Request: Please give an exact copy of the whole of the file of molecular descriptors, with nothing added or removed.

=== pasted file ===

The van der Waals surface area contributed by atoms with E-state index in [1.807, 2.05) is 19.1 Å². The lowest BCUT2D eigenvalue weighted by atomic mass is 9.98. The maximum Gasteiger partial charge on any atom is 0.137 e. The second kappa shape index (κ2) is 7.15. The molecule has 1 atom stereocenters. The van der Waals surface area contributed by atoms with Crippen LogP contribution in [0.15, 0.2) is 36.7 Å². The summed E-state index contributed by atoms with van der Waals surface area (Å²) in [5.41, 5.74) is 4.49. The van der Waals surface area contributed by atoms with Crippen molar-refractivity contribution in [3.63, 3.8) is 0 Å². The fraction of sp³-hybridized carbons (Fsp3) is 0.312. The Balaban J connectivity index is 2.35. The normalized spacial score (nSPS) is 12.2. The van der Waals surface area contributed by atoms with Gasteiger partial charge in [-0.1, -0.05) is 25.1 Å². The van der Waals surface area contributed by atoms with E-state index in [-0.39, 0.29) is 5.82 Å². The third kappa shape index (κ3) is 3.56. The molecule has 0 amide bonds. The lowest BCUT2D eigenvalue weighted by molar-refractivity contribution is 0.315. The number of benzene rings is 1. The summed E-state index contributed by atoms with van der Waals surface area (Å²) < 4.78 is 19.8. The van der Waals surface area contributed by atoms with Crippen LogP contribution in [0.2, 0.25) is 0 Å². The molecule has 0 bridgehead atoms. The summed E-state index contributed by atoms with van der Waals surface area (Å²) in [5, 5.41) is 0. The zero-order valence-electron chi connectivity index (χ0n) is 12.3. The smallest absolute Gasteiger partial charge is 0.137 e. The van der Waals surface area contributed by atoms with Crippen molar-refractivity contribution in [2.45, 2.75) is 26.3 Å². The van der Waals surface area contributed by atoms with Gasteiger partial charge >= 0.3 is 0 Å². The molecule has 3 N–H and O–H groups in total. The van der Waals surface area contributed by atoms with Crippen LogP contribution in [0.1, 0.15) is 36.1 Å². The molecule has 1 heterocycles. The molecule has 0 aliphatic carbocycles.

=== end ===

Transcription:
The van der Waals surface area contributed by atoms with E-state index in [1.807, 2.05) is 19.1 Å². The lowest BCUT2D eigenvalue weighted by atomic mass is 9.98. The maximum Gasteiger partial charge on any atom is 0.137 e. The second kappa shape index (κ2) is 7.15. The molecule has 1 atom stereocenters. The van der Waals surface area contributed by atoms with Crippen LogP contribution in [0.15, 0.2) is 36.7 Å². The summed E-state index contributed by atoms with van der Waals surface area (Å²) in [5.41, 5.74) is 4.49. The van der Waals surface area contributed by atoms with Crippen molar-refractivity contribution in [3.63, 3.8) is 0 Å². The fraction of sp³-hybridized carbons (Fsp3) is 0.312. The Balaban J connectivity index is 2.35. The normalized spacial score (nSPS) is 12.2. The van der Waals surface area contributed by atoms with Gasteiger partial charge in [-0.1, -0.05) is 25.1 Å². The van der Waals surface area contributed by atoms with E-state index in [-0.39, 0.29) is 5.82 Å². The third kappa shape index (κ3) is 3.56. The molecule has 0 amide bonds. The lowest BCUT2D eigenvalue weighted by molar-refractivity contribution is 0.315. The number of benzene rings is 1. The summed E-state index contributed by atoms with van der Waals surface area (Å²) < 4.78 is 19.8. The van der Waals surface area contributed by atoms with Crippen LogP contribution in [0.2, 0.25) is 0 Å². The molecule has 0 bridgehead atoms. The summed E-state index contributed by atoms with van der Waals surface area (Å²) in [5, 5.41) is 0. The zero-order valence-electron chi connectivity index (χ0n) is 12.3. The smallest absolute Gasteiger partial charge is 0.137 e. The van der Waals surface area contributed by atoms with Crippen molar-refractivity contribution in [2.45, 2.75) is 26.3 Å². The van der Waals surface area contributed by atoms with Gasteiger partial charge >= 0.3 is 0 Å². The molecule has 3 N–H and O–H groups in total. The van der Waals surface area contributed by atoms with Crippen LogP contribution in [0.1, 0.15) is 36.1 Å². The molecule has 1 heterocycles. The molecule has 0 aliphatic carbocycles.